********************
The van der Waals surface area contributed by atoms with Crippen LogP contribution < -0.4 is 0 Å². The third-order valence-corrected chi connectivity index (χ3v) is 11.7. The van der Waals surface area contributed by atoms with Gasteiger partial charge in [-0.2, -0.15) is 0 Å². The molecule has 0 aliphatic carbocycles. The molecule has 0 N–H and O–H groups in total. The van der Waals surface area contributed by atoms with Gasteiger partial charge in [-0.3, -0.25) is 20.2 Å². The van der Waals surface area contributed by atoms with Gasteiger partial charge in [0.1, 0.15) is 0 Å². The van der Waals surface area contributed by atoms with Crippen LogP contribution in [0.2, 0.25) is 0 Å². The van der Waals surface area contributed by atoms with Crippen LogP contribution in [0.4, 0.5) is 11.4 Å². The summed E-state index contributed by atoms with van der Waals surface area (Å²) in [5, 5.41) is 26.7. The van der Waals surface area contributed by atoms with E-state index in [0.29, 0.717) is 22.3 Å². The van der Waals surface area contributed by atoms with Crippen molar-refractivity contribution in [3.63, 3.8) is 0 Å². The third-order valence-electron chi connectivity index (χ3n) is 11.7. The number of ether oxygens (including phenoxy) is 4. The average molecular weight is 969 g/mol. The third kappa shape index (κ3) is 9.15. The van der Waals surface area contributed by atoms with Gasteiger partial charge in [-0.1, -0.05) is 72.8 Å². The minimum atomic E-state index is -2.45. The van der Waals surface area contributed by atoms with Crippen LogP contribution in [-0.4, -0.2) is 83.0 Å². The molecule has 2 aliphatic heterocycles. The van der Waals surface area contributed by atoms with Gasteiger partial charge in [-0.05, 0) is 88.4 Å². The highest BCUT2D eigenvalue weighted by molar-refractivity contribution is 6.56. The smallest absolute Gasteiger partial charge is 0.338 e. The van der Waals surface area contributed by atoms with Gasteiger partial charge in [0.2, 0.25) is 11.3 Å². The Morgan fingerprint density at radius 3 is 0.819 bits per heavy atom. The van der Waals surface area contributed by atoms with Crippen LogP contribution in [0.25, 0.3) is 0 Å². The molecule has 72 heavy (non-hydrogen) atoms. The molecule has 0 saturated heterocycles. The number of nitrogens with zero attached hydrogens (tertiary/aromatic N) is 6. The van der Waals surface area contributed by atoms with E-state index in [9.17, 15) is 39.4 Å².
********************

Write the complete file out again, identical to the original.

The van der Waals surface area contributed by atoms with Crippen LogP contribution < -0.4 is 0 Å². The third-order valence-corrected chi connectivity index (χ3v) is 11.7. The van der Waals surface area contributed by atoms with Gasteiger partial charge in [-0.2, -0.15) is 0 Å². The molecule has 0 aliphatic carbocycles. The molecule has 0 N–H and O–H groups in total. The van der Waals surface area contributed by atoms with Gasteiger partial charge in [-0.3, -0.25) is 20.2 Å². The van der Waals surface area contributed by atoms with Gasteiger partial charge in [0.1, 0.15) is 0 Å². The van der Waals surface area contributed by atoms with Crippen LogP contribution in [0.2, 0.25) is 0 Å². The van der Waals surface area contributed by atoms with Crippen LogP contribution in [0.4, 0.5) is 11.4 Å². The summed E-state index contributed by atoms with van der Waals surface area (Å²) in [5, 5.41) is 26.7. The van der Waals surface area contributed by atoms with E-state index in [0.29, 0.717) is 22.3 Å². The van der Waals surface area contributed by atoms with Crippen molar-refractivity contribution in [3.63, 3.8) is 0 Å². The third-order valence-electron chi connectivity index (χ3n) is 11.7. The number of ether oxygens (including phenoxy) is 4. The average molecular weight is 969 g/mol. The third kappa shape index (κ3) is 9.15. The van der Waals surface area contributed by atoms with Gasteiger partial charge in [-0.1, -0.05) is 72.8 Å². The minimum atomic E-state index is -2.45. The van der Waals surface area contributed by atoms with Crippen LogP contribution in [-0.4, -0.2) is 83.0 Å². The molecule has 2 aliphatic heterocycles. The van der Waals surface area contributed by atoms with Gasteiger partial charge in [-0.05, 0) is 88.4 Å². The highest BCUT2D eigenvalue weighted by molar-refractivity contribution is 6.56. The smallest absolute Gasteiger partial charge is 0.338 e. The van der Waals surface area contributed by atoms with Gasteiger partial charge in [0.2, 0.25) is 11.3 Å². The Morgan fingerprint density at radius 3 is 0.819 bits per heavy atom. The van der Waals surface area contributed by atoms with Crippen LogP contribution in [0.25, 0.3) is 0 Å². The molecule has 72 heavy (non-hydrogen) atoms. The molecule has 0 saturated heterocycles. The number of nitrogens with zero attached hydrogens (tertiary/aromatic N) is 6. The van der Waals surface area contributed by atoms with E-state index in [9.17, 15) is 39.4 Å².